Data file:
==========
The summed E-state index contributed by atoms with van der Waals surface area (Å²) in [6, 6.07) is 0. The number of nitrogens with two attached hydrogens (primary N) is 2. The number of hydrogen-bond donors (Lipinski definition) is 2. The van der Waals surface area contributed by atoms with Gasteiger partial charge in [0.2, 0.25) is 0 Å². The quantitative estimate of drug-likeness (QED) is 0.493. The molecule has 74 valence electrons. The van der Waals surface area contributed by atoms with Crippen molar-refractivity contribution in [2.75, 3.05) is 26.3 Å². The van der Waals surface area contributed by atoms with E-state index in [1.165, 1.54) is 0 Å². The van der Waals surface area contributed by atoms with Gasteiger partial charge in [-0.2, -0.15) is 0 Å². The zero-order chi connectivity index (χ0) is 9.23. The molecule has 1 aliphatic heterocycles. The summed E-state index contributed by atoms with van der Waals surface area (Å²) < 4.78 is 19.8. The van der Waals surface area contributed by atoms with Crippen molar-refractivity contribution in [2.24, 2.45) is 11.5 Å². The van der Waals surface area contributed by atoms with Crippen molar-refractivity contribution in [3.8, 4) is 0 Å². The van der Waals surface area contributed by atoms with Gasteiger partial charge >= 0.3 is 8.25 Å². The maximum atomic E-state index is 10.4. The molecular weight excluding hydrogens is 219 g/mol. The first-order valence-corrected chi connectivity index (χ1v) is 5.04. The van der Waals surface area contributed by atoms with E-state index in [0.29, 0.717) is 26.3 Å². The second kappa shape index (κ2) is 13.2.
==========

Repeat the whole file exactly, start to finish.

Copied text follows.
The summed E-state index contributed by atoms with van der Waals surface area (Å²) in [6, 6.07) is 0. The number of nitrogens with two attached hydrogens (primary N) is 2. The number of hydrogen-bond donors (Lipinski definition) is 2. The van der Waals surface area contributed by atoms with Gasteiger partial charge in [0.2, 0.25) is 0 Å². The quantitative estimate of drug-likeness (QED) is 0.493. The molecule has 74 valence electrons. The van der Waals surface area contributed by atoms with Crippen molar-refractivity contribution in [2.75, 3.05) is 26.3 Å². The van der Waals surface area contributed by atoms with E-state index in [1.165, 1.54) is 0 Å². The van der Waals surface area contributed by atoms with Gasteiger partial charge in [-0.2, -0.15) is 0 Å². The zero-order chi connectivity index (χ0) is 9.23. The molecule has 1 aliphatic heterocycles. The summed E-state index contributed by atoms with van der Waals surface area (Å²) < 4.78 is 19.8. The van der Waals surface area contributed by atoms with Crippen molar-refractivity contribution in [2.24, 2.45) is 11.5 Å². The van der Waals surface area contributed by atoms with Crippen molar-refractivity contribution in [3.8, 4) is 0 Å². The van der Waals surface area contributed by atoms with Gasteiger partial charge >= 0.3 is 8.25 Å². The maximum atomic E-state index is 10.4. The molecular weight excluding hydrogens is 219 g/mol. The first-order valence-corrected chi connectivity index (χ1v) is 5.04. The van der Waals surface area contributed by atoms with E-state index in [0.29, 0.717) is 26.3 Å². The second kappa shape index (κ2) is 13.2.